Parrish: At Least 80 Percent Of Division I Programs Cheat

High-major schools violate NCAA rules, but so do low-major ones, Gary Parrish says, and anyone who thinks otherwise is "playing pretend"

Reiter Than You
March 08, 2019 - 6:57 am
Will Wade LSU

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The FBI has reportedly intercepted a 2017 phone conversation between LSU basketball coach Will Wade and middleman Christian Dawkins regarding an “offer” that Wade allegedly made to a recruiting prospect. The prospect in question is believed to be Javante Smart, a freshman guard at LSU and a former top-50 recruit.

While such allegations are nothing new in college basketball, just how many Division I schools violate NCAA rules? 

“It’s probable impossible to say, but I wouldn’t put it anywhere lower than 80 percent,” CBS Sports college basketball insider Gary Parrish said on Reiter Than You. “You look at Brian Bowen, the young man at the center of the scandal that got Louisville in trouble; we know there was a market for him, and we know that the market was established at $100,000 that Adidas was willing to give his father. Brian Bowen was just a guy. That’s not even a one-and-done player. He was a borderline top-30 recruit. That’s not Marvin Bagley or Deandre Ayton or Zion Williamson or R.J. Barrett. So if the market is set there for that guy, what’s happening above it?”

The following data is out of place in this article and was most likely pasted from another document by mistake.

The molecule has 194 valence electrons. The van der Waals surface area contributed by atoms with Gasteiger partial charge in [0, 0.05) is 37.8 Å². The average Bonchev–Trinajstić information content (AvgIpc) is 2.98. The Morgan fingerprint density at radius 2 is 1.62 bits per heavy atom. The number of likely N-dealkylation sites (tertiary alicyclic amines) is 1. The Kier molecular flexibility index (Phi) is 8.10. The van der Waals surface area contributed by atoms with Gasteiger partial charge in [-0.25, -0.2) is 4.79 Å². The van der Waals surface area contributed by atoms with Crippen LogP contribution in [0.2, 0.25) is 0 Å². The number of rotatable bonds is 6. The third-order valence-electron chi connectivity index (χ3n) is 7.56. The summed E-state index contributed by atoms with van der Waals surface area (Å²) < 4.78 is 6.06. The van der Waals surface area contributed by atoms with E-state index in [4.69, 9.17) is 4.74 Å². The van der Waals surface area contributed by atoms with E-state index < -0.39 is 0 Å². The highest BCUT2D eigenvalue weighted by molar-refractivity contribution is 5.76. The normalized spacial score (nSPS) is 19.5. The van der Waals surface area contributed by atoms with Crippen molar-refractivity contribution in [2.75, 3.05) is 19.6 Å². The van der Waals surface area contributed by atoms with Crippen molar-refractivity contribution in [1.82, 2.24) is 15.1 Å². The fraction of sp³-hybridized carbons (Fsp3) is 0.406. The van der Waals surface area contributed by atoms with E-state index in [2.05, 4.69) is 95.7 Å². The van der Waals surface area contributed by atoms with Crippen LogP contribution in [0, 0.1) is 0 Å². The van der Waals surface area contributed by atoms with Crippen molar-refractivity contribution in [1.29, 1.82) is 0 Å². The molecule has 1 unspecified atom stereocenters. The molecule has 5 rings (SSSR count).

And below it. Or, more specifically, at non-national powers.

“Though it’s most competitive at the top of the sport, these low-major coaches are fighting for their careers just as much as the high-major coaches are fighting for theirs,” Parrish said. “Just because the high-major coaches are making $2- and $3 million a year doesn’t mean that the $175,000 a year to the low-major coaches doesn’t mean something. That’s how he pays his mortgage. These guys, they cut corners and break rules for the same reason the high-major guys do – because you’re trying to keep the job you got. You’re trying to win at the level you’re at.

“So I do think cheating is obviously more severe at the highest levels of the sport because that’s where you got agents and shoe companies involved as well,” Parrish continued. “But it happens at all levels of the sport, and anybody who’s ever pretended otherwise was just playing pretend.”

LSU (25-5) is ranked No. 10 in the country and having its best season in years. Smart is averaging 11.5 points and 2.5 assists per game for the Tigers.